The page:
Communication - SkillsExpress feelings and comments in the form of "I" messages.
I feel________, when_________, because________.
An example might be, I feel hurt when it looks like you're not listening because I really want to share my thoughts with you. "I" messages are a way of expressing how you feel about a situation without placing blame, or eliciting a defensive or argumentative response. If a parent says "You were supposed to take out the garbage, can't you remember anything?" the child (or adult) is likely to tune out the parent and feel resentful, defensive, or angry.
If instead, the parent expresses his/her feelings in the form of an "I" message, ("I feel betrayed when the trash isn't taken out, because I trusted you to keep your word.") The child will understand that his/her actions have an effect on others. He will realize that the parent's expectation is that he does the chore that has been assigned and agreed upon.
The parent might go one step further and add, "I would appreciate it if you would take it out now." This is a clear and direct addition to the parents previously expressed expectation of the child. It is also phrased in the form of a "revised" "I message" and eliminates a demanding or controlling attitude that kids feel defensive from.
Once you begin to use "I" messages regularly and they begin to feel more natural in conversation you will learn how to vary the original form in certain situations without distorting the effect of the communication. Often people say, "People don't really talk like this." But in fact, we do - those of us who have made it a habit and have experienced the positive effects. It is just that when you are first beginning to change the way you talk it feels strange, even silly. But once it becomes a habit neither you nor those around you will think anything of it. But it will have an enormous positive impact on your relationships with everyone around you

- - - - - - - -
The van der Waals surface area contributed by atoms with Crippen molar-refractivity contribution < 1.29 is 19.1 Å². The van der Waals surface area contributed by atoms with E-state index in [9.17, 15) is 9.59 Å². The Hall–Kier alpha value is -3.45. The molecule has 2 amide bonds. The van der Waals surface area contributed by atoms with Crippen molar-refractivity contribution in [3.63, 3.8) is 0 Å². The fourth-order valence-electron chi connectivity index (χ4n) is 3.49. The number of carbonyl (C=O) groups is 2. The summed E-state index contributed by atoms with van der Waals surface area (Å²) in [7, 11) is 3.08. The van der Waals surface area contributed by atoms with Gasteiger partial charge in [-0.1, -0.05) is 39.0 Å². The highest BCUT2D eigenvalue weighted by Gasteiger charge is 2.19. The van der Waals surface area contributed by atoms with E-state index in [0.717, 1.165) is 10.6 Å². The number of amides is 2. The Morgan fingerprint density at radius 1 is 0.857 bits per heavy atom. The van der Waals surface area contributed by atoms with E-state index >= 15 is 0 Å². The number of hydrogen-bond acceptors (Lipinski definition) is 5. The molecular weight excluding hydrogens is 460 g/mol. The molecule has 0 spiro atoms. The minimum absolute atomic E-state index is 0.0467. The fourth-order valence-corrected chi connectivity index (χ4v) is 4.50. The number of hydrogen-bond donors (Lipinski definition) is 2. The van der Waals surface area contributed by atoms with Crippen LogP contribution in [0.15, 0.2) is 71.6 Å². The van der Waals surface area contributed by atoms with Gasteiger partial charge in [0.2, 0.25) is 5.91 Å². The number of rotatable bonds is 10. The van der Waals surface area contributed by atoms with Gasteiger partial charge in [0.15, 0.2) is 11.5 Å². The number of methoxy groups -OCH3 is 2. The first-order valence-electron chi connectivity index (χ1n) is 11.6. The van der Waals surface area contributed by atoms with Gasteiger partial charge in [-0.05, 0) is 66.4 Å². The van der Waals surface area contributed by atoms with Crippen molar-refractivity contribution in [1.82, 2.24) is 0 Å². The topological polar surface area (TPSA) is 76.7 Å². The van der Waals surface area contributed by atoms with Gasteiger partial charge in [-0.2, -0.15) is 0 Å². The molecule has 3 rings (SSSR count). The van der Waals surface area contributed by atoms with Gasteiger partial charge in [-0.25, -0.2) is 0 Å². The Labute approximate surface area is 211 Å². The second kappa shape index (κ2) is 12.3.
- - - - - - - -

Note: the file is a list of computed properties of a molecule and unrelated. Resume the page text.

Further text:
When people hear "you-this" and "you-that," they have a tendency to become defiant and defensive. If the parent, on the other hand, is expressing his or her own feelings and expectations without ordering or blaming, the child is more likely to respond with respect rather than retaliate or act out. The parenting goal here isn't to show the child how angry s/he has made you, it is to have the chore done and to teach the child that his/her misbehavior has a negative effect on the family and on his/her future privileges.
Crating an angry child can lead to the child behaving disrespectfully, feeling little or no empathy for others and putting themselves into dangerous or illegal situations. A dehumanized child (ridiculed, yelled at, treated with disdain) may begin to withdraw from the parent and perhaps the world in general. They will grow to feel worthless. They will find ways of diminishing the pain they feel inside by overeating, hurting themselves, drugs, alcohol, starvation, promiscuity etc., Some children become imploders - they turn their feelings inward and may eventually become depressed or even suicidal. Other children become exploders - they turn all their emotions into anger, become verbally or physically combative and may wind up in the juvenile justice system.